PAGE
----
FDR and the Jews, by Richard Breitman and Allan J. Lichtman. (Belknap/Harvard University) What, exactly, did Franklin Roosevelt do during his presidency, from 1933 to 1945, to protect the Jews of Europe from Nazi genocide? This thorough revisiting of the record reveals a concerned leader whose efforts on behalf of Jews were significant, yet whose moral role was tempered by the political realities of Depression and war.
Pow! by Mo Yan. Translated by Howard Gold-blatt. (Seagull) This vibrant, visceral novel, by the Chinese satirist and winner of the 2012 Nobel Prize in Literature, takes aim at gross materialism and corruption. In a rustic place resembling the author’s native village, Luo Xiaotong has decided to abandon his vagabond life; in a crumbling temple dedicated to a lecherous idol, he tells the story of his depraved, meat-obsessed youth to a wise monk.
The Sixth Extinction: An Unnatural History, by Elizabeth Kolbert. (Picador) In “Field Notes From a Catastrophe” (2006), Kolbert explored the disruptive effects of climate change. “The Sixth Extinction,” one of the New York Times Book Review’s 10 Best Books of 2014, visits the world’s most remote corners to report on imperiled or vanished species – the fallout of what some scientists call the sixth mass extinction, caused by mankind’s transformation of the ecological landscape.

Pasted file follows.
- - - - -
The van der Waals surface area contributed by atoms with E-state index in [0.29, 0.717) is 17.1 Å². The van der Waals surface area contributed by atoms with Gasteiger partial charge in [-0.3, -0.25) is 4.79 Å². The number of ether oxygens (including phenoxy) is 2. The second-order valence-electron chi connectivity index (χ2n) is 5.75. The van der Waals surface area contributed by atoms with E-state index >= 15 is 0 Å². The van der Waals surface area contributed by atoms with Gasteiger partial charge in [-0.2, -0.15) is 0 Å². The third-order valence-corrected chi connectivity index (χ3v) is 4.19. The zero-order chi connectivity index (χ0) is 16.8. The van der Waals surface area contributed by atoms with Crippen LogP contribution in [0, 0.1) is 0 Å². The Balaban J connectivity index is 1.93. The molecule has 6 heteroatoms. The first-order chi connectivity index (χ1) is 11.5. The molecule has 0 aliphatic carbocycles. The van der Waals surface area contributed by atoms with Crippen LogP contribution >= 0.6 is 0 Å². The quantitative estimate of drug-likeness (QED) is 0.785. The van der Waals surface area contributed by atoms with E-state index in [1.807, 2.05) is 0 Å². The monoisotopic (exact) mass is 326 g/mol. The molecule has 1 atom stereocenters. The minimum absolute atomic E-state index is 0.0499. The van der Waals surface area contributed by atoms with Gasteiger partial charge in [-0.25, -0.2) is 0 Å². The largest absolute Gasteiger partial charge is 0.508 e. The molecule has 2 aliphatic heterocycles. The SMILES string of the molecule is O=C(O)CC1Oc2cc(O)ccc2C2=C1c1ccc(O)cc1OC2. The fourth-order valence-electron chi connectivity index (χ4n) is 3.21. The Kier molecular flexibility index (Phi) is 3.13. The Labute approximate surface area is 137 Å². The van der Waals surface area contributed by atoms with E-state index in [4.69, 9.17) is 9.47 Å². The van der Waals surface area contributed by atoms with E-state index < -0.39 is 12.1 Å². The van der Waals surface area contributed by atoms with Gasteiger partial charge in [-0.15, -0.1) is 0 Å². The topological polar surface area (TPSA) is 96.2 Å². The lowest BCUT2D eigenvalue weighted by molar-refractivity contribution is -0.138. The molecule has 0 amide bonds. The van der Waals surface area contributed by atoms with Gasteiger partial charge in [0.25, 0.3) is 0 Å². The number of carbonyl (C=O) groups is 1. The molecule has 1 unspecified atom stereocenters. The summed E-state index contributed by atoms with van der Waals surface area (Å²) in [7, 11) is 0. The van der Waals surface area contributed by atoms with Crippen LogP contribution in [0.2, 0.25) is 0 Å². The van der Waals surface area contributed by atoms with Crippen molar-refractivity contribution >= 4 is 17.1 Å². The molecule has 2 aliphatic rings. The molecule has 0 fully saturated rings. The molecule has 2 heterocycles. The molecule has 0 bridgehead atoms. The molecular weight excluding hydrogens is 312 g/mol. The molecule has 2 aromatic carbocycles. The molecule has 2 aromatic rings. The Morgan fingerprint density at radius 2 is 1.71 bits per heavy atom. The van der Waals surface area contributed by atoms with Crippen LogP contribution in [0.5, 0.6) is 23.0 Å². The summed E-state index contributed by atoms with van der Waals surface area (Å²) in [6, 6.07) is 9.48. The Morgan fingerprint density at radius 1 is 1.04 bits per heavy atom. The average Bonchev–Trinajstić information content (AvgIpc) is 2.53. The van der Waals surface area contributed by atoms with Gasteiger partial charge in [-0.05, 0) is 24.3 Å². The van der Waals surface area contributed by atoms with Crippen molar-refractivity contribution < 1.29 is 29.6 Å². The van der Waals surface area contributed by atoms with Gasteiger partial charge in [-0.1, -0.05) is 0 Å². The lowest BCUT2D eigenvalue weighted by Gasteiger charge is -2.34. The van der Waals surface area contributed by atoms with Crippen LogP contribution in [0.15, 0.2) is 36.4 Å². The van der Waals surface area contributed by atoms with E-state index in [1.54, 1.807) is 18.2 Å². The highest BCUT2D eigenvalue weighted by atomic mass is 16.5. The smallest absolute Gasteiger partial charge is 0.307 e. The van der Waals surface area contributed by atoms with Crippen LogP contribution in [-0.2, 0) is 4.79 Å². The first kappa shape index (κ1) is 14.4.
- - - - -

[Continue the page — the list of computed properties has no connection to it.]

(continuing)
It's Not Love, It’s Just Paris, by Patricia Engel. (Grove Press) Leaving her Colombian-American family behind, Lita del Cielo, the narrator of Engel’s accomplished first novel, joins a community of would-be expatriates at a decaying Parisian mansion. As her heroine navigates the complexities of independence, friendship and romance, Engel “speaks a profound language of young love and desire,” Benjamin Saenz wrote in the Review.
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Duke: A Life of Duke Ellington, by Terry Teachout. (Gotham) As in his last book, “Pops: A Life of Louis Armstrong,” Teachout uncovers the public and private lives of a jazz legend, placing Duke Ellington (1899-1974) in the context of the Harlem Renaissance and examining his influence on 20th-century art and culture.
Radiance of Tomorrow. by Ishmael Beah. (Sarah Crichton/Farrar, Straus & Giroux) Beah’s 2007 book, “A Long Way Gone,” told of his harrowing years as a child soldier in Sierra Leone. “Radiance of Tomorrow,” a novel of survival and rebirth, follows Benjamin and Bockarie, who have returned to their hometown, in Sierra Leone’s grasslands, after a devastating civil war. Taking up posts as teachers, they try to recover the lost rhythms of town life, but are beset by obstacles old and new.
Writing On the Wall: Social Media – The First 2,000 Years, by Tom Standage. (Bloomsbury) Papyrus letters and hand-printed Reformation tracts, early radio and the Internet: The technologies are different, but as Standage shows in this instructive book, people have been sharing information for millenniums, and historical social networks have much in common with modern social media.
New York Times